Windows 11 users have been desperately trying to get them to use the built-in Edge web browser for years (stretching back to Windows 10) and it looks like now it’s iPhone users’ turn.
As the latest Windows reports (opens in a new tab)iPhone users who have Microsoft’s Outlook email app installed will start seeing pop-ups trying to convince them to open links and attachments using Microsoft Edge rather than Safari or another default browser like Chrome.
If you don’t have Edge installed, which probably is the case for most iPhone users, you’ll be taken to a page to download and install Microsoft’s browser.
You can open links and documents using the default selection, although having to select a default selection negates the point of creating something default. You can also set it to “remember” your choice so you don’t have to do it again. However, you must do this for each file type.
While any iPhone owner who uses Outlook instead of their default email app may already be predisposed to using Microsoft apps instead of Apple’s own, many will be turned off by Microsoft’s harassment.
Windows users may be used to Microsoft’s strenuous efforts to get people to use less popular services and products like Edge and Bing, but I can’t imagine many iPhone users will be impressed.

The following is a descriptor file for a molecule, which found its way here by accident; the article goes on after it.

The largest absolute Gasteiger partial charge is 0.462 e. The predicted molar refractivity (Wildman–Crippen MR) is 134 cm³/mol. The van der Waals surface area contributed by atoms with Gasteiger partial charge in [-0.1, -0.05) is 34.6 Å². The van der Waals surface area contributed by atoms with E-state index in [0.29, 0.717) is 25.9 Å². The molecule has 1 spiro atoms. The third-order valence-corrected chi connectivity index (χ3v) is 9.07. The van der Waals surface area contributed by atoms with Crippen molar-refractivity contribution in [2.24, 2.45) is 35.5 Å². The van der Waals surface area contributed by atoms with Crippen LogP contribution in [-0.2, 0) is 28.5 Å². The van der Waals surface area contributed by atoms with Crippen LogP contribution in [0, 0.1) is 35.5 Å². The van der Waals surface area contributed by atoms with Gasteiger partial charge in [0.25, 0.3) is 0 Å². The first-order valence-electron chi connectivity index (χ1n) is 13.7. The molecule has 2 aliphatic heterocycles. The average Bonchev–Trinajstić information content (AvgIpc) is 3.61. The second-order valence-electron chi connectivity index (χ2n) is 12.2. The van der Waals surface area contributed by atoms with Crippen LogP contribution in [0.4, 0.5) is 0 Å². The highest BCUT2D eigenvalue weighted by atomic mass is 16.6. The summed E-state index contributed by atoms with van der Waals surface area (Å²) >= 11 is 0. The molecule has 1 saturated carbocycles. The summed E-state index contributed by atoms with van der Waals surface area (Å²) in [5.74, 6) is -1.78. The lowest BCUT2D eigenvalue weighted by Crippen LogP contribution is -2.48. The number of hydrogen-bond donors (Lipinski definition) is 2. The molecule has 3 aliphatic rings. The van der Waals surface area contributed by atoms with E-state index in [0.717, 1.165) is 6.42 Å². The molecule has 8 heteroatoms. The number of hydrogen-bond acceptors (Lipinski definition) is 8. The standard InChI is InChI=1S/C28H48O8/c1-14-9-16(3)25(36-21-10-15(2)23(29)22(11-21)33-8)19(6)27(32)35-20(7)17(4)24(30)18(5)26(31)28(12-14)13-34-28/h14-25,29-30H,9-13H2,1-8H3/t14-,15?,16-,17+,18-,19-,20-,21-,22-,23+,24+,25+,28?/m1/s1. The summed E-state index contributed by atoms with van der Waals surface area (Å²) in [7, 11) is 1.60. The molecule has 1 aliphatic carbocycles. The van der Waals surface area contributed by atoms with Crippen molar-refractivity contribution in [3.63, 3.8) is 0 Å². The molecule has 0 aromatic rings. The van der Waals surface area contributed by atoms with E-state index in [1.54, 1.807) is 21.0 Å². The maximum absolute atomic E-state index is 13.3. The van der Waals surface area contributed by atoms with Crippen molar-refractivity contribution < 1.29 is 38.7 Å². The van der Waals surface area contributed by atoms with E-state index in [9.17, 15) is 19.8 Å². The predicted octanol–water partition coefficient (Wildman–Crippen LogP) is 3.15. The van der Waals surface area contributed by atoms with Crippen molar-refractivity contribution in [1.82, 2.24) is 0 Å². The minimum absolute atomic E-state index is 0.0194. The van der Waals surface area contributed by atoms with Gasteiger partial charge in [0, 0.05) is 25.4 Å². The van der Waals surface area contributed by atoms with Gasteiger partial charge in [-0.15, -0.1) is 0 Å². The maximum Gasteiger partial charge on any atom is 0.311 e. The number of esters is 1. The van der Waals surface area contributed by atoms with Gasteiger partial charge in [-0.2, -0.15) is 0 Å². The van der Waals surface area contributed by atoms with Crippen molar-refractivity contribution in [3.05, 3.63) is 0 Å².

This can end up being counterproductive with users intentionally avoiding using Edge – and perhaps even uninstalling Outlook in response.
One of the fundamental problems with Microsoft’s attempts is that instead of creating a product that captures people’s imagination and makes them want to use it, it instead uses other, more popular products as Trojan horses to try and improve its less popular products .
This may sound harsh, but to be honest, I’m sick of being told by Microsoft to use Edge even though I’ve explicitly set my preferred web browser as the default on Windows 11.
In the Windows Latest screenshot shown in the Outlook popup, Microsoft doesn’t explain why the user should use Edge instead of the default selection.
By spending more time selling the advantages of Edge to users (it is one of the best web browsers, after all), rather than trying to smuggle it into systems otherwise, Microsoft would have a much better chance of winning over people.
The hype surrounding Bing’s new AI-powered search engine has fueled interest and use of Bing – even the Bing iOS app has rarely topped the App Store’s download list. This shows that when Microsoft demonstrates how its products are different or even better than its competitors, people will be eager to try them.
However, forcing them on people won’t have the same effect, and I hope Microsoft learns from this lesson soon.